Elizabeth Warren’s campaign is soaring: She is rising in the polls, her fundraising is on fire and her seemingly endless ideas are helping to define the Democratic race for the White House.
And then there is the issue of her ancestry – her past disputed claims to Native American heritage.
The Massachusetts senator has struggled with the subject for years, and last fall, it appeared to threaten to blow up her presidential campaign before it had even begun. Her campaign released the results of a DNA test that showed distant Native ancestry, drawing fierce criticism from many, including some tribal groups. Warren apologized in both public and private.
Warren’s efforts to make amends and rebuild her relationships with the Native American community in the months since have gone far beyond those apologies, according to CNN’s interviews with almost a dozen people. They have included private meetings with tribal leaders, seeking counsel from Native Americans friends, and, on Friday, the release of a set of ambitious policy plans aimed at helping Native people.
That outreach will unfold in public on Monday, when Warren speaks at length alongside tribal leaders at a conference hosted by the Native voting rights group, Four Directions, in Sioux City, Iowa.
Stick with the policy
The controversy surrounding Warren’s claims to Native lineage has been one of the most trying for a campaign – and candidate – not prone to missteps. With less than six months until the Iowa caucuses, it’s clear the senator has no plans to again draw attention to her own family ancestry, and that she and her team are eager to put the matter to rest in the midst of a tumultuous primary contest.
The only way to do that, her campaign says, is to stick to what Warren has most excelled at this year: policy.
A senior Warren aide told CNN that as it relates to the ancestry dispute, they could only describe the campaign’s next steps as focusing on issues that are important to Indian Country through outreach and policy work. (The aide declined to elaborate on any other strategic thinking, including how the campaign plans to beat back future attacks from critics, including President Donald Trump.)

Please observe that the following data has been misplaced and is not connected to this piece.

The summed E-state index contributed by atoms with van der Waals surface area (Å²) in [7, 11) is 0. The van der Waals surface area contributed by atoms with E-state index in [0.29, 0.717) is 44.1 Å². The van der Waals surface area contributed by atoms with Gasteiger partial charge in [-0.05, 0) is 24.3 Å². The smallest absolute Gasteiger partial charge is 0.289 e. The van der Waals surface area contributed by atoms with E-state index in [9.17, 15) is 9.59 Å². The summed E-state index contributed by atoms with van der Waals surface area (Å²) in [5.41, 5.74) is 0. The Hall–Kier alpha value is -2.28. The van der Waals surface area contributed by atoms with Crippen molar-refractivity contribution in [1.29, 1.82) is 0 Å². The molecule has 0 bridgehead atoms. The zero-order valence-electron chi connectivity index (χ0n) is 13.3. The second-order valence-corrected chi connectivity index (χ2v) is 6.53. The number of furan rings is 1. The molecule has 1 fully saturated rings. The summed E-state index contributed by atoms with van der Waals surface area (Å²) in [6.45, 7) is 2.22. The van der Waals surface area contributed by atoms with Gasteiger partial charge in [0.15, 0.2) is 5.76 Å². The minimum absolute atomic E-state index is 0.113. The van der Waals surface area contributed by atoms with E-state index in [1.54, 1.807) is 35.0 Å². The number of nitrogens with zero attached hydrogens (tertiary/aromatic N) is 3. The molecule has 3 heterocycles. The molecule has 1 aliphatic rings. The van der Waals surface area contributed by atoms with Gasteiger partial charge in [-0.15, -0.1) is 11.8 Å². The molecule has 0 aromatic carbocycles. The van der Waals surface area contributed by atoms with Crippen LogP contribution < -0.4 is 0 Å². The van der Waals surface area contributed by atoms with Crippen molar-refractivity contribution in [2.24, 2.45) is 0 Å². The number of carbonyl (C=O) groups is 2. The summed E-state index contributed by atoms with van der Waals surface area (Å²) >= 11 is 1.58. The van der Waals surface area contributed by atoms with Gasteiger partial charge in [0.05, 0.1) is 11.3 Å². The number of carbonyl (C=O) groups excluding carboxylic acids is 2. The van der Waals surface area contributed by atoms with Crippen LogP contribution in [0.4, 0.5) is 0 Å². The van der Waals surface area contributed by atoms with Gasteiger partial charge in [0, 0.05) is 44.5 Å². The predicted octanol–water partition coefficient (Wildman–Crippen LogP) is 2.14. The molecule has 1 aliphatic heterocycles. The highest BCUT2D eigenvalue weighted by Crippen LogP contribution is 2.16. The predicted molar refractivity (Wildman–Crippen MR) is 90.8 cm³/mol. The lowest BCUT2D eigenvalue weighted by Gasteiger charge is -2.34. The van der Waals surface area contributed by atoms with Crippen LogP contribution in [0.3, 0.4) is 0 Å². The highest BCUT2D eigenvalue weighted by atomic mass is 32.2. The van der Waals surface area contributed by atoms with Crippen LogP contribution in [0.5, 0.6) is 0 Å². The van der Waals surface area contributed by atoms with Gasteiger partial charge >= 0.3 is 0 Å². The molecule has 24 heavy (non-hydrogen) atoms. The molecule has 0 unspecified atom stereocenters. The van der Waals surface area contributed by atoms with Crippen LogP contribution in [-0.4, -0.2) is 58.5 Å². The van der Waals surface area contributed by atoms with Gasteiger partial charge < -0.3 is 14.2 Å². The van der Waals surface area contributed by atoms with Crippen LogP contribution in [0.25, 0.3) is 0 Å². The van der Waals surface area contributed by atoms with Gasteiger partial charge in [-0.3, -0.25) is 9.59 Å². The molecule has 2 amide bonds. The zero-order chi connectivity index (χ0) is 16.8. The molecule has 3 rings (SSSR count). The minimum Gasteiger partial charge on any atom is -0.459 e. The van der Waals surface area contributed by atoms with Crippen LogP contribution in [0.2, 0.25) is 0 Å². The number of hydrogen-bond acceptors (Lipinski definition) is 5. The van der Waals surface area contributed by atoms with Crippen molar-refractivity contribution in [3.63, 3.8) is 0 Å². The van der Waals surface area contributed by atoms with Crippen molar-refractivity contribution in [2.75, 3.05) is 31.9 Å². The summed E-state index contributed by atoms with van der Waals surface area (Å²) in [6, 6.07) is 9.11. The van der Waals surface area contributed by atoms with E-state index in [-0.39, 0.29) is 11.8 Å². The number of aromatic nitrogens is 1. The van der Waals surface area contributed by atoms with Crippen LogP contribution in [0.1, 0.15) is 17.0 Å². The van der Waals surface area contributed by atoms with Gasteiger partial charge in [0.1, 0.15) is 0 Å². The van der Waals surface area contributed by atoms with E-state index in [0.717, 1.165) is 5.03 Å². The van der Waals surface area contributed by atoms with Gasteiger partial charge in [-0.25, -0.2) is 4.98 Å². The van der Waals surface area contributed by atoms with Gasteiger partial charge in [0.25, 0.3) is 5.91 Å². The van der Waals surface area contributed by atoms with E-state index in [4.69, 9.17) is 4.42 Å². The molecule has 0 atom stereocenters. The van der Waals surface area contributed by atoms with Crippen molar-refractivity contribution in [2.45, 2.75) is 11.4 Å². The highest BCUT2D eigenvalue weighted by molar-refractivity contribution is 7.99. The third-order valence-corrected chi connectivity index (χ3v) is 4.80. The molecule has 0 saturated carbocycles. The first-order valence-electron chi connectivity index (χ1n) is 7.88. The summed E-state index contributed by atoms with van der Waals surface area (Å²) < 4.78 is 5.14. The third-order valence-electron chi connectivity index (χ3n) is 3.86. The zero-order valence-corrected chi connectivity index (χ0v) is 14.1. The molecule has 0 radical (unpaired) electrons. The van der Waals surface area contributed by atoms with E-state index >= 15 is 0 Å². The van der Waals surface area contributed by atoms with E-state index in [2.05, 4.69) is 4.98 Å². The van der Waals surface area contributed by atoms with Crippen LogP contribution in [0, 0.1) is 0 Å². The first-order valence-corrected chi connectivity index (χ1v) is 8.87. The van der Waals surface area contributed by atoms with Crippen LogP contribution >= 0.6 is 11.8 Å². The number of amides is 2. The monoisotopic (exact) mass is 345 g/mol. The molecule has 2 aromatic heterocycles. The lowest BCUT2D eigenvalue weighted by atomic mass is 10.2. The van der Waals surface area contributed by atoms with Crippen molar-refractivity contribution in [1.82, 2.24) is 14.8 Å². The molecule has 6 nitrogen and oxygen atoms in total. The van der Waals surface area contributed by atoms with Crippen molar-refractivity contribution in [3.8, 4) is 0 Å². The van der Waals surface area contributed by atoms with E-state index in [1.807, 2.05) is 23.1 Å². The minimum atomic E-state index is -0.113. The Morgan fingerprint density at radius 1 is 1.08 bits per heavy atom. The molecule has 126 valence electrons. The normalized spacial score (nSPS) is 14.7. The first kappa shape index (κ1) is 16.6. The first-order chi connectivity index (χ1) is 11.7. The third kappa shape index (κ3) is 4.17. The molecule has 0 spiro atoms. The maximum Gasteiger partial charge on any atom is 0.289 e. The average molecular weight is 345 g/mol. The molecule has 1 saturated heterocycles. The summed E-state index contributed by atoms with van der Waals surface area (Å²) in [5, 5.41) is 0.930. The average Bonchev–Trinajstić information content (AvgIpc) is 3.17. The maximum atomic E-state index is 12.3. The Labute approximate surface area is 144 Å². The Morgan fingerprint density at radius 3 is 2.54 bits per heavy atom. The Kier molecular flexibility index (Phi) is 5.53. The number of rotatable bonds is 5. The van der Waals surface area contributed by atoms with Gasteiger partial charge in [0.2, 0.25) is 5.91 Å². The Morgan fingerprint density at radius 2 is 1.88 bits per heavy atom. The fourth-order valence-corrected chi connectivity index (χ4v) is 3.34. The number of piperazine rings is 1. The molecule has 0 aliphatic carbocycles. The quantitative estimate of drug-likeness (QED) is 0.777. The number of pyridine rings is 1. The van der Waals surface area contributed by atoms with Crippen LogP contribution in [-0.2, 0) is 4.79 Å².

One person in contact with the campaign described her advisers as being sensitive to the heritage issue, and careful about any deliberations related to Indian Country. The decision to attend Monday’s conference would have fallen in that category, that person said: “She has to go to it. You’re sort of damned if you do and damned if you don’t.”
OJ Seamans, a co-executive director of the Four Directions group, told CNN that he spoke with PaaWee Rivera, a Warren aide who was previously the Democratic National Committee’s director of Native American and Rural Engagement, more than a half-dozen times over the past few weeks. The two chatted about a wide range of issues, including the upcoming conference, and Rivera was “cautious” about how the event would be handled, according to Seaman. Seaman offered reassurances that the purpose of the forum was to educate the public and discuss the unique needs of Native peoples.
And if anyone tried to create a distraction while Warren was on stage, “I would stand up and stop it,” Seamans quipped.
Seamans, whose group is nonpartisan, said among the 2020 White House candidates, Warren was easily at the “forefront” of advocating for Indian Country.
“We are not the general population. We are nations within a nation, and in order to address our needs, it has to be addressed differently. And she does that,” he said.